25 September 2015

Is BPA harmful? An eye-opener to BPA

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What is BPA? Is BPA harmful? Should I be worried about BPA? If you have these questions about BPA, then this article will be an eye-opener about BPA.

Bisphenol A, (BPA) is the most common chemical we are exposed to each day.

Should I be worried about BPA?

These Polycarbonate plastics have many applications including use in some food and drinks packaging such as water and baby bottles, and ATM receipts. Epoxy resins are used to coat metal products such as food cans, bottle tops, eye glasses and water supply pipes.

Ways by which we get exposed to BPA

BPA is an unstable compound especially at high temperatures, can leach into food from lining of cans, food storage containers, water bottles, and baby bottles. They also leach out of these products when we store hot foods in them.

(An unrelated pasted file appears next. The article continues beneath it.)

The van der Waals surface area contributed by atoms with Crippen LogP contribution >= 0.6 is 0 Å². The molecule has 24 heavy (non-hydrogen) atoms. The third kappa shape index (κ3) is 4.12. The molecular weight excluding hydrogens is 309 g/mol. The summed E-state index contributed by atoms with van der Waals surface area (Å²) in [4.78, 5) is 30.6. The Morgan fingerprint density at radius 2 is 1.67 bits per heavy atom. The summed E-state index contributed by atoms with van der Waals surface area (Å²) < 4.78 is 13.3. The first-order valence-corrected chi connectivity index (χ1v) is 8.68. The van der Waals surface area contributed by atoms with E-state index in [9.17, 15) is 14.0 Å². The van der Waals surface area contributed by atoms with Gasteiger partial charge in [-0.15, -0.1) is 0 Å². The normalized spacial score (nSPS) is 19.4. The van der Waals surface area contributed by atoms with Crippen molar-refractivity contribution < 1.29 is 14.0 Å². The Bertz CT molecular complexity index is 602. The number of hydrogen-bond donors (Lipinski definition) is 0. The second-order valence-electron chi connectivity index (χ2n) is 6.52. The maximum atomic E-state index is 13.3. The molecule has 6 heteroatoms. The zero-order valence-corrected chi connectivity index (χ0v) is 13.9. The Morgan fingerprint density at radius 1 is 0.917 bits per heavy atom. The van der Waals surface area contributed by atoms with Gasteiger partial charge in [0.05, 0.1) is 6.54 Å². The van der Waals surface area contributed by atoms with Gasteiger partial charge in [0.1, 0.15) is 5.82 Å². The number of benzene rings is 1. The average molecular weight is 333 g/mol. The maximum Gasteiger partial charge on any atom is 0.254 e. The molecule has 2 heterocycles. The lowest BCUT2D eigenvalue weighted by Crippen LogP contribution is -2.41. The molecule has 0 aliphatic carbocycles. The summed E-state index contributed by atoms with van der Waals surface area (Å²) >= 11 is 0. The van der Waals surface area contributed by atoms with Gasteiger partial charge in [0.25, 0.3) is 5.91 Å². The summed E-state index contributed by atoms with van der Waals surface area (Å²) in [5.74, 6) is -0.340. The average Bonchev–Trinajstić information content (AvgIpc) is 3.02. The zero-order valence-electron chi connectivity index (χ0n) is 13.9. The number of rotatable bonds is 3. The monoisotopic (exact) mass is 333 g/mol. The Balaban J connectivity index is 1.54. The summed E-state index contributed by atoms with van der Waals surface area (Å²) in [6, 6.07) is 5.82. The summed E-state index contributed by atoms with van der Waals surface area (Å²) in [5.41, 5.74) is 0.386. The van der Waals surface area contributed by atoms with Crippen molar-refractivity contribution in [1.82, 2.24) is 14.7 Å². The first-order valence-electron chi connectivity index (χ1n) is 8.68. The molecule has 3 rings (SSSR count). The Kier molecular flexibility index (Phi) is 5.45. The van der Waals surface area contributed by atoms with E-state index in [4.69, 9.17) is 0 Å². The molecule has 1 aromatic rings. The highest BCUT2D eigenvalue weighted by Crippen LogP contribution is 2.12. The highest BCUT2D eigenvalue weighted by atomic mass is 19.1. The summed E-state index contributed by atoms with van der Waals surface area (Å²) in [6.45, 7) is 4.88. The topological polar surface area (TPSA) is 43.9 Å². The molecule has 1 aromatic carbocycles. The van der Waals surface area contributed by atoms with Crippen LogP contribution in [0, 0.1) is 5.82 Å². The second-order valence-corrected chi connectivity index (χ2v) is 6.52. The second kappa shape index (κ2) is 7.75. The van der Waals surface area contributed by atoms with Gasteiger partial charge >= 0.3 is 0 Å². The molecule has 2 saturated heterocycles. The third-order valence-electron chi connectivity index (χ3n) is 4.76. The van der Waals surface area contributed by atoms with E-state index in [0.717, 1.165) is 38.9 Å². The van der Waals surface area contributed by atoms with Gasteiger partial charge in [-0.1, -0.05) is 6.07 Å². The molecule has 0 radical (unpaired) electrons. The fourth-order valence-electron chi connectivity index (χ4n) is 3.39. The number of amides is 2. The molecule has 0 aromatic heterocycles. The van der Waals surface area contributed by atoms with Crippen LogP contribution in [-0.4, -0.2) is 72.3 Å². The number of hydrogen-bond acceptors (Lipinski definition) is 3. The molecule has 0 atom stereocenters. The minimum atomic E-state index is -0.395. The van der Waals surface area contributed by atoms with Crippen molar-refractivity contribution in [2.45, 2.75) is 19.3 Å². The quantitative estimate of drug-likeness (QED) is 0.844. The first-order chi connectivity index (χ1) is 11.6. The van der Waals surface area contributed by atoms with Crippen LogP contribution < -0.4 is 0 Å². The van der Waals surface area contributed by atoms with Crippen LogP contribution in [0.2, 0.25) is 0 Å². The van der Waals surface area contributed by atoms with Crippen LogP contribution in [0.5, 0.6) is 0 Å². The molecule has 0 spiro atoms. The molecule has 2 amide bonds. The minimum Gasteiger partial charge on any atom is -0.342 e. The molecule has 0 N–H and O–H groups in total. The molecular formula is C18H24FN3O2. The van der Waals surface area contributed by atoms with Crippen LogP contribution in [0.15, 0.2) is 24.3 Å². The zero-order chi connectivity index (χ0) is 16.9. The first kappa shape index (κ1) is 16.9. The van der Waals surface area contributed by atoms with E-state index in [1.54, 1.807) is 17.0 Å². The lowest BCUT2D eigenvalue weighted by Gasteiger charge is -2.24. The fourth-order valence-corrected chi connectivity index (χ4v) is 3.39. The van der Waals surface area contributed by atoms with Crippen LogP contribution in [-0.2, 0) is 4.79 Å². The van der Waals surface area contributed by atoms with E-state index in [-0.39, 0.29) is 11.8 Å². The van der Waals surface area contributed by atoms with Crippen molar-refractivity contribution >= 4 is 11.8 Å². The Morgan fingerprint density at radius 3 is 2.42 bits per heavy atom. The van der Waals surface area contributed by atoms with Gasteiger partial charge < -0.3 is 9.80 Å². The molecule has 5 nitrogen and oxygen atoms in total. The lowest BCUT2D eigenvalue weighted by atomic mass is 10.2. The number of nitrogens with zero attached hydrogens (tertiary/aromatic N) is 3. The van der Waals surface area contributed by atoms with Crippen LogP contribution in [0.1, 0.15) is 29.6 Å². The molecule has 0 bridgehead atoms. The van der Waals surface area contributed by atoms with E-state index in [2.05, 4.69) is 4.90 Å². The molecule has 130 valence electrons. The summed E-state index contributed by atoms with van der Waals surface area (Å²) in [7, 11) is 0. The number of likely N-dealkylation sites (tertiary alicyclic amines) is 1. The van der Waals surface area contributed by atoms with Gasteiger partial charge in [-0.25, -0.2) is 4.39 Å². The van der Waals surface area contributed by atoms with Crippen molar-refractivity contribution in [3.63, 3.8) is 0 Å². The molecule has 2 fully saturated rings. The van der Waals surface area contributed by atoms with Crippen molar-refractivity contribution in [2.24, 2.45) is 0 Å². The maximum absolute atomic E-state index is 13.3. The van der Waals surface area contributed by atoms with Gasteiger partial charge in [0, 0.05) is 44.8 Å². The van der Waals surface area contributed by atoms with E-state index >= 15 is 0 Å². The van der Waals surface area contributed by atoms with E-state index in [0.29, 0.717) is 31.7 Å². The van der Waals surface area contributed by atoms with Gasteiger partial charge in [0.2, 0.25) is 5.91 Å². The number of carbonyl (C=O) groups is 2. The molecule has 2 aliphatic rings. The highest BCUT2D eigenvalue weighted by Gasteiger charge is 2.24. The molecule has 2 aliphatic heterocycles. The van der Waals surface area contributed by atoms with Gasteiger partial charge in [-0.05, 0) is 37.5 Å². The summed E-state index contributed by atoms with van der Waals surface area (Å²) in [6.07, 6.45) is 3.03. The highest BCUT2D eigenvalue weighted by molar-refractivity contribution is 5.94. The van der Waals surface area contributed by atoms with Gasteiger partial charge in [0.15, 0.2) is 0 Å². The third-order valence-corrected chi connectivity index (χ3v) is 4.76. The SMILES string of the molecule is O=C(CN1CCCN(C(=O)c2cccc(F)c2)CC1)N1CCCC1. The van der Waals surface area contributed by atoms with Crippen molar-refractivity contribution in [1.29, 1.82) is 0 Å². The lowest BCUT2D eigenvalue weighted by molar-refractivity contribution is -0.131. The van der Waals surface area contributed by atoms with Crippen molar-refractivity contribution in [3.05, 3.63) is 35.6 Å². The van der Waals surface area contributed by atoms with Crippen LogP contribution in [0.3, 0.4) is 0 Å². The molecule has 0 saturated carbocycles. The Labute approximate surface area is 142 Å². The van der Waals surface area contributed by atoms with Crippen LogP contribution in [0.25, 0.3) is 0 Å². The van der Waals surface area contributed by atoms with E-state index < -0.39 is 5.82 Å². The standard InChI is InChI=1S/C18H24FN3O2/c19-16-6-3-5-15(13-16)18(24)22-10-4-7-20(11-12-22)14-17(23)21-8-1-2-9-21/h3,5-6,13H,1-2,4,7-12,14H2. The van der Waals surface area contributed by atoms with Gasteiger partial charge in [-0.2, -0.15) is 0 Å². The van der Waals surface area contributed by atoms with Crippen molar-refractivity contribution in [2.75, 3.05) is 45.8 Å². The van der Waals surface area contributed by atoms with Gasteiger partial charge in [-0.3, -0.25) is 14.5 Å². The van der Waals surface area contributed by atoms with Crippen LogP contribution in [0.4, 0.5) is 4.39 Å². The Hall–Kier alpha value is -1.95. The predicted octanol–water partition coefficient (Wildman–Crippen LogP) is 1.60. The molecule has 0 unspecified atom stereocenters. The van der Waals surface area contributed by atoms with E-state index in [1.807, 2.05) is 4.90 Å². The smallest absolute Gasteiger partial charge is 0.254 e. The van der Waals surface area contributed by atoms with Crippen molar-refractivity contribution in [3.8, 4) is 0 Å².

Risks involved with the use of BPA

BPA is of particular concern to women of childbearing age and young children. BPA is a man-made estrogen that can upset the hormone system, particularly when exposures occur while babies are in the womb or in early life. Even minute quantities trigger risks of breast cancer, prostate cancer, infertility, early puberty, miscarriages, poor immunity and metabolic disorders like type-2 diabetes.

How to reduce the usage of BPA?

  • Use only good quality plastic wares for microwave ovens.
  • Reduce your use of canned foods. Eat fresh foods.
  • Replace plastics with glass, porcelain, or stainless steel containers for hot food or liquids.
  • Take extra care while buying infant feeding bottles. Opt for bottles that are BPA free and select toys that are labelled BPA free.

To Ponder . . .

The Breast Cancer Fund (BCF) and Silent Spring Institute recruited five families to play a part in a study of BPA. Results published in Environmental Health Perspectives (March 2011) were as follows:

For three days, participants were provided fresh food, not canned or packaged in plastic. They were refrained from canned foods and drinks. The effect was noteworthy. While the families were eating the foods supplied by BCF, their BPA levels dropped to an average of 60 percent.

GIST: You can reduce your BPA exposure by cooking fresh foods at home, avoiding canned foods, choosing glass and stainless steel food and beverage containers, and not microwaving in plastic.

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